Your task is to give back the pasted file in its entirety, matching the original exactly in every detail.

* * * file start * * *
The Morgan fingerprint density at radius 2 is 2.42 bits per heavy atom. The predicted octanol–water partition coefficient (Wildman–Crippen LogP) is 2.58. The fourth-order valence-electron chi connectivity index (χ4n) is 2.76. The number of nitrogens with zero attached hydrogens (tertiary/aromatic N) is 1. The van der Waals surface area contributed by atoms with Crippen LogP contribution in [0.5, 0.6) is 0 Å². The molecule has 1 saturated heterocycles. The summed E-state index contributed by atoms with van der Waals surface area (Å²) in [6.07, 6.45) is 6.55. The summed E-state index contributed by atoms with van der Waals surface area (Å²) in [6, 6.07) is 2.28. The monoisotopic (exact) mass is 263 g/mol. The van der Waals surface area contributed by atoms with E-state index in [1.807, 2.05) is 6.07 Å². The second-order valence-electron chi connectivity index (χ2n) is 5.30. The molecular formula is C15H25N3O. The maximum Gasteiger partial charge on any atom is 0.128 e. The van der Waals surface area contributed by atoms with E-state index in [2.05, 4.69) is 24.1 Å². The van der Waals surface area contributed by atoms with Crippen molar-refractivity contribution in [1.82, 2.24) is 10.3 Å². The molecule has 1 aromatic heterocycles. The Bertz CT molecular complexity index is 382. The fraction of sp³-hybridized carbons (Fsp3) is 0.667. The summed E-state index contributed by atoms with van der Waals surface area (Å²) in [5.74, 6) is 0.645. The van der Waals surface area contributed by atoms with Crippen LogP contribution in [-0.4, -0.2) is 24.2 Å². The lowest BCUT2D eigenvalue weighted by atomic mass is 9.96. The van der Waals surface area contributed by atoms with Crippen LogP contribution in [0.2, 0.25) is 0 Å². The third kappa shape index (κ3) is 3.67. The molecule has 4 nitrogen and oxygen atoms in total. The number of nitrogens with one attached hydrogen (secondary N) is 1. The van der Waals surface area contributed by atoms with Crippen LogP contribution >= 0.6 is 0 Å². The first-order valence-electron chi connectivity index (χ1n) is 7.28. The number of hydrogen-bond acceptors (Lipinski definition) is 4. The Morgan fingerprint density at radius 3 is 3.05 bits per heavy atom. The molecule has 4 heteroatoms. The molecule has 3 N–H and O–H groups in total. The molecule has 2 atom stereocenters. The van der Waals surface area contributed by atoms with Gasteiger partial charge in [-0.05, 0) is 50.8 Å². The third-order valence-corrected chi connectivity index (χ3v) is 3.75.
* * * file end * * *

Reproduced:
The Morgan fingerprint density at radius 2 is 2.42 bits per heavy atom. The predicted octanol–water partition coefficient (Wildman–Crippen LogP) is 2.58. The fourth-order valence-electron chi connectivity index (χ4n) is 2.76. The number of nitrogens with zero attached hydrogens (tertiary/aromatic N) is 1. The van der Waals surface area contributed by atoms with Crippen LogP contribution in [0.5, 0.6) is 0 Å². The molecule has 1 saturated heterocycles. The summed E-state index contributed by atoms with van der Waals surface area (Å²) in [6.07, 6.45) is 6.55. The summed E-state index contributed by atoms with van der Waals surface area (Å²) in [6, 6.07) is 2.28. The monoisotopic (exact) mass is 263 g/mol. The van der Waals surface area contributed by atoms with E-state index in [1.807, 2.05) is 6.07 Å². The second-order valence-electron chi connectivity index (χ2n) is 5.30. The molecular formula is C15H25N3O. The maximum Gasteiger partial charge on any atom is 0.128 e. The van der Waals surface area contributed by atoms with E-state index in [2.05, 4.69) is 24.1 Å². The van der Waals surface area contributed by atoms with Crippen molar-refractivity contribution in [1.82, 2.24) is 10.3 Å². The molecule has 1 aromatic heterocycles. The Bertz CT molecular complexity index is 382. The fraction of sp³-hybridized carbons (Fsp3) is 0.667. The summed E-state index contributed by atoms with van der Waals surface area (Å²) in [5.74, 6) is 0.645. The van der Waals surface area contributed by atoms with Crippen LogP contribution in [-0.4, -0.2) is 24.2 Å². The lowest BCUT2D eigenvalue weighted by atomic mass is 9.96. The van der Waals surface area contributed by atoms with Crippen LogP contribution in [0.2, 0.25) is 0 Å². The third kappa shape index (κ3) is 3.67. The molecule has 4 nitrogen and oxygen atoms in total. The number of nitrogens with one attached hydrogen (secondary N) is 1. The van der Waals surface area contributed by atoms with Crippen LogP contribution >= 0.6 is 0 Å². The first-order valence-electron chi connectivity index (χ1n) is 7.28. The number of hydrogen-bond acceptors (Lipinski definition) is 4. The Morgan fingerprint density at radius 3 is 3.05 bits per heavy atom. The molecule has 4 heteroatoms. The molecule has 3 N–H and O–H groups in total. The molecule has 2 atom stereocenters. The van der Waals surface area contributed by atoms with Gasteiger partial charge in [-0.05, 0) is 50.8 Å². The third-order valence-corrected chi connectivity index (χ3v) is 3.75.